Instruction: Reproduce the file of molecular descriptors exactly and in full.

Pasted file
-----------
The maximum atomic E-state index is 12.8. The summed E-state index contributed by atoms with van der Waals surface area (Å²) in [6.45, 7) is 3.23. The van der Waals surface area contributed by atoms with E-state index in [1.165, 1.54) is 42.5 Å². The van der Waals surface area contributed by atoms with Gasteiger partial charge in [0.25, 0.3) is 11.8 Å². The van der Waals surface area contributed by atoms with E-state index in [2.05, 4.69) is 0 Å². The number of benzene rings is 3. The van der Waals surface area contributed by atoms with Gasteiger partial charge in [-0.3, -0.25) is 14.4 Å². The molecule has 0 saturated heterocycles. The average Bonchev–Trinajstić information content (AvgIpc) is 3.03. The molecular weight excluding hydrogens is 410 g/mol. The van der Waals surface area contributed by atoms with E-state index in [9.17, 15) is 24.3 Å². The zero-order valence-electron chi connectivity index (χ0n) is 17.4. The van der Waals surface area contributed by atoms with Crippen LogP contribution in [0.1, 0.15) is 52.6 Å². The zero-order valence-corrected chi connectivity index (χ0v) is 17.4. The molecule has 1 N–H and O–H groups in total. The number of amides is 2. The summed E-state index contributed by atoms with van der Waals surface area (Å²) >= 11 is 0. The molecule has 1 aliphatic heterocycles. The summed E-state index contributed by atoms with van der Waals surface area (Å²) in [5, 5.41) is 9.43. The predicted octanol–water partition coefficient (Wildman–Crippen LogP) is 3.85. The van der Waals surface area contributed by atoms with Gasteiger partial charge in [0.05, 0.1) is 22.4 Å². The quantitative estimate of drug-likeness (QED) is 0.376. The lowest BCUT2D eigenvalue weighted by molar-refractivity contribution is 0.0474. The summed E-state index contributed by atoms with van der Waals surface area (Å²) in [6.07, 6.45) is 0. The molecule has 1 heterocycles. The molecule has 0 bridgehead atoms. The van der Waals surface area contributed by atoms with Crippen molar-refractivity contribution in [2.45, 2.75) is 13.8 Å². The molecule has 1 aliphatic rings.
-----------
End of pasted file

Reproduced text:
The maximum atomic E-state index is 12.8. The summed E-state index contributed by atoms with van der Waals surface area (Å²) in [6.45, 7) is 3.23. The van der Waals surface area contributed by atoms with E-state index in [1.165, 1.54) is 42.5 Å². The van der Waals surface area contributed by atoms with Gasteiger partial charge in [0.25, 0.3) is 11.8 Å². The van der Waals surface area contributed by atoms with E-state index in [2.05, 4.69) is 0 Å². The number of benzene rings is 3. The van der Waals surface area contributed by atoms with Gasteiger partial charge in [-0.3, -0.25) is 14.4 Å². The molecule has 0 saturated heterocycles. The average Bonchev–Trinajstić information content (AvgIpc) is 3.03. The molecular weight excluding hydrogens is 410 g/mol. The van der Waals surface area contributed by atoms with E-state index in [9.17, 15) is 24.3 Å². The zero-order valence-electron chi connectivity index (χ0n) is 17.4. The van der Waals surface area contributed by atoms with Crippen LogP contribution in [0.1, 0.15) is 52.6 Å². The zero-order valence-corrected chi connectivity index (χ0v) is 17.4. The molecule has 1 N–H and O–H groups in total. The number of amides is 2. The summed E-state index contributed by atoms with van der Waals surface area (Å²) >= 11 is 0. The molecule has 1 aliphatic heterocycles. The summed E-state index contributed by atoms with van der Waals surface area (Å²) in [5, 5.41) is 9.43. The predicted octanol–water partition coefficient (Wildman–Crippen LogP) is 3.85. The van der Waals surface area contributed by atoms with Gasteiger partial charge in [0.05, 0.1) is 22.4 Å². The quantitative estimate of drug-likeness (QED) is 0.376. The lowest BCUT2D eigenvalue weighted by molar-refractivity contribution is 0.0474. The summed E-state index contributed by atoms with van der Waals surface area (Å²) in [6.07, 6.45) is 0. The molecule has 1 heterocycles. The molecule has 0 bridgehead atoms. The van der Waals surface area contributed by atoms with Crippen molar-refractivity contribution in [2.45, 2.75) is 13.8 Å². The molecule has 1 aliphatic rings.